Then I realised that I had needed time to let sarar as feridas [Portuguese for “heal the wounds”], and so I didn’t know anything anymore about Italy and the language had somewhat disappeared. In recent years, in the past one and a half years, I started getting closer to the Italian activist movement (then we can also talk about this, there is a Black movement that is very, very, very, very, very emerging, in the sense that there is still a lot of work to do) and this obliged me to make peace with the Italian language. Once peace was made, or partially made, it has been some time that I have started writing in Italian again. And I’ve even been invited by Igiaba Scego – not sure you know her, she’s an Italian writer of Somali origin – with the publisher FQ, alongside other Afrodescendant women, to participate in an anthology entitled Future [N.B. This title has a double meaning, if you read it in Italian or in English], where we talk about the future from a feminine and Afrodescendant perspective. 

This was a very interesting experience, because of course I had to write in Italian. First of all, I’d never written a short story, and more than that it obliged me to write exclusively in this language that I had eliminated for some time, also realising that the language had not grown with me. I have been away for 10 years, and obviously in 10 years I grew a lot at many levels, but the language had not grown with me! So I found myself having this style that I wouldn’t call “teenager” but almost. But this was interesting for me also from the perspective of thinking about the reader, who should identify with what we are writing, and here once again there is the question of the language. Within the languages that we speak there are levels, and in specific contexts – activism, academia – language tends to be closed within the group that debates certain questions. So a young person – and I talk about Afro youth, because that’s been the central theme in my path as an activist and artist – who doesn’t yet have instruments to reflect about their own identity with the language that we have constructed, how can they find themselves? So I was also happy that the short story came out in this let’s say simple style.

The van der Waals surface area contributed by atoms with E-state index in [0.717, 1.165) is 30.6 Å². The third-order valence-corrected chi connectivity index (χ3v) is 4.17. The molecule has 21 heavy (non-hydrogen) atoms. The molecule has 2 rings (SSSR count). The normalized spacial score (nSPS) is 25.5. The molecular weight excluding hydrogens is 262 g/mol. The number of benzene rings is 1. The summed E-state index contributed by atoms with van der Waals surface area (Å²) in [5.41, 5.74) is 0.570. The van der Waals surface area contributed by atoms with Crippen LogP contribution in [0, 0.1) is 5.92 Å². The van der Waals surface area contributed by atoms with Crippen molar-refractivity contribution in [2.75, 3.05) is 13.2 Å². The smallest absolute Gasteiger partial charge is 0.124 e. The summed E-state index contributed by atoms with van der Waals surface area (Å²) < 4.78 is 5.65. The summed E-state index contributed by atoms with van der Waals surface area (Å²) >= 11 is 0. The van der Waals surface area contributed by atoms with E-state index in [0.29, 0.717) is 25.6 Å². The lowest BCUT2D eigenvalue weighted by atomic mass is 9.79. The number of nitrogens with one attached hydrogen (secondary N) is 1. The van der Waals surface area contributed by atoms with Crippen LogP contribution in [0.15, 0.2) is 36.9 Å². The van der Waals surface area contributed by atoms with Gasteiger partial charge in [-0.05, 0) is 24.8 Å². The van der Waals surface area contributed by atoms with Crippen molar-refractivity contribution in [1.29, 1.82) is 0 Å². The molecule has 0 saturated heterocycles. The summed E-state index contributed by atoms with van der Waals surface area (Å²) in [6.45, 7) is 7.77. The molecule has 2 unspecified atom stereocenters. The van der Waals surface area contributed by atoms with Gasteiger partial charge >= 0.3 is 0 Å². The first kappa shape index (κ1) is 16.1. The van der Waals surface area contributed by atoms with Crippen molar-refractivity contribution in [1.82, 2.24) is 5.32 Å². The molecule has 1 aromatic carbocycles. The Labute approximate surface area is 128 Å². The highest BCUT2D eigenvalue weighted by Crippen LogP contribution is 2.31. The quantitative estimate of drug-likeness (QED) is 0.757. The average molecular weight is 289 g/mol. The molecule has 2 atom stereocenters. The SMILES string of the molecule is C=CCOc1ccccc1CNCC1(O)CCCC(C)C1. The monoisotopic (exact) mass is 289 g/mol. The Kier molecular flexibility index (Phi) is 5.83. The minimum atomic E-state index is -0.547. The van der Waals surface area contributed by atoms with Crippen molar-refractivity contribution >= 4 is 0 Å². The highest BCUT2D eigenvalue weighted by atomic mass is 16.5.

And, on top of this, the language, Italian, also became a political choice. Why? Because before coming here I didn’t use to say that I’m Italian. Having always been followed by the famous question “where are you from?”, my answer used to be “I was born in Rome, my mother is Cape Verdean and my father is Angolan, which actually doesn’t answer the question about who I am and also contributes to the rejection – at the time I thought in Italy, but I now consider it a European issue – by governments to recognise other identities beyond white identities as part of the social and political reality. So, never answering “I am Italian”, put me always in a peripheral position in the Italian social and political structure. So eventually, to the question “where are you from?”, my answer became “I am Italian” – not so much because of an attachment to Italy, but more as a political affirmation. And the same goes for the use of the Italian language: today, for me, it is a political affirmation.